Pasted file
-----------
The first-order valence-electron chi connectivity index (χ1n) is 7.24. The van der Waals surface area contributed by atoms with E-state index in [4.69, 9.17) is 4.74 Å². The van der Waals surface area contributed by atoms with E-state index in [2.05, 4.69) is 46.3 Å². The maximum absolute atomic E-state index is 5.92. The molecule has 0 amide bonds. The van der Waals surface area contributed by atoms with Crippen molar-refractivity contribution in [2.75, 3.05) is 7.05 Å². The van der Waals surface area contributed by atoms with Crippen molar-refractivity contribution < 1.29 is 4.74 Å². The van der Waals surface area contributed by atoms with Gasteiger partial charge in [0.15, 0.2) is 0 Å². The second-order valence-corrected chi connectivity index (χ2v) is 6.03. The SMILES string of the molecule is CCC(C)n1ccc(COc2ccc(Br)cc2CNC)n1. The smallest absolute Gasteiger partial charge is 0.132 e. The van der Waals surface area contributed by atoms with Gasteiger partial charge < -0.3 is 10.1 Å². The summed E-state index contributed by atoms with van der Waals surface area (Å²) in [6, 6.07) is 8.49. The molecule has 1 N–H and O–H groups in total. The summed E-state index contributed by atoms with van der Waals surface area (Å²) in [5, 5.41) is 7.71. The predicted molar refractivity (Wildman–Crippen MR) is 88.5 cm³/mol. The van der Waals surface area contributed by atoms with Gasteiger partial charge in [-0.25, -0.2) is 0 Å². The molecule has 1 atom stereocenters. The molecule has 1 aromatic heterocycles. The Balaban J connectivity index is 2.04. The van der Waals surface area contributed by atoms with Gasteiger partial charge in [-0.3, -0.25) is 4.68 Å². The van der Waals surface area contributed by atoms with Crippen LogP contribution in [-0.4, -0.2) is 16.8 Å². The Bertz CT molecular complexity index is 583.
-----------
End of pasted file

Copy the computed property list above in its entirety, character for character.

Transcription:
The first-order valence-electron chi connectivity index (χ1n) is 7.24. The van der Waals surface area contributed by atoms with E-state index in [4.69, 9.17) is 4.74 Å². The van der Waals surface area contributed by atoms with E-state index in [2.05, 4.69) is 46.3 Å². The maximum absolute atomic E-state index is 5.92. The molecule has 0 amide bonds. The van der Waals surface area contributed by atoms with Crippen molar-refractivity contribution in [2.75, 3.05) is 7.05 Å². The van der Waals surface area contributed by atoms with Crippen molar-refractivity contribution < 1.29 is 4.74 Å². The van der Waals surface area contributed by atoms with Gasteiger partial charge in [0.15, 0.2) is 0 Å². The second-order valence-corrected chi connectivity index (χ2v) is 6.03. The SMILES string of the molecule is CCC(C)n1ccc(COc2ccc(Br)cc2CNC)n1. The smallest absolute Gasteiger partial charge is 0.132 e. The van der Waals surface area contributed by atoms with Gasteiger partial charge < -0.3 is 10.1 Å². The summed E-state index contributed by atoms with van der Waals surface area (Å²) in [6, 6.07) is 8.49. The molecule has 1 N–H and O–H groups in total. The summed E-state index contributed by atoms with van der Waals surface area (Å²) in [5, 5.41) is 7.71. The predicted molar refractivity (Wildman–Crippen MR) is 88.5 cm³/mol. The van der Waals surface area contributed by atoms with Gasteiger partial charge in [-0.25, -0.2) is 0 Å². The molecule has 1 atom stereocenters. The molecule has 1 aromatic heterocycles. The Balaban J connectivity index is 2.04. The van der Waals surface area contributed by atoms with Gasteiger partial charge in [-0.3, -0.25) is 4.68 Å². The van der Waals surface area contributed by atoms with Crippen LogP contribution in [-0.4, -0.2) is 16.8 Å². The Bertz CT molecular complexity index is 583.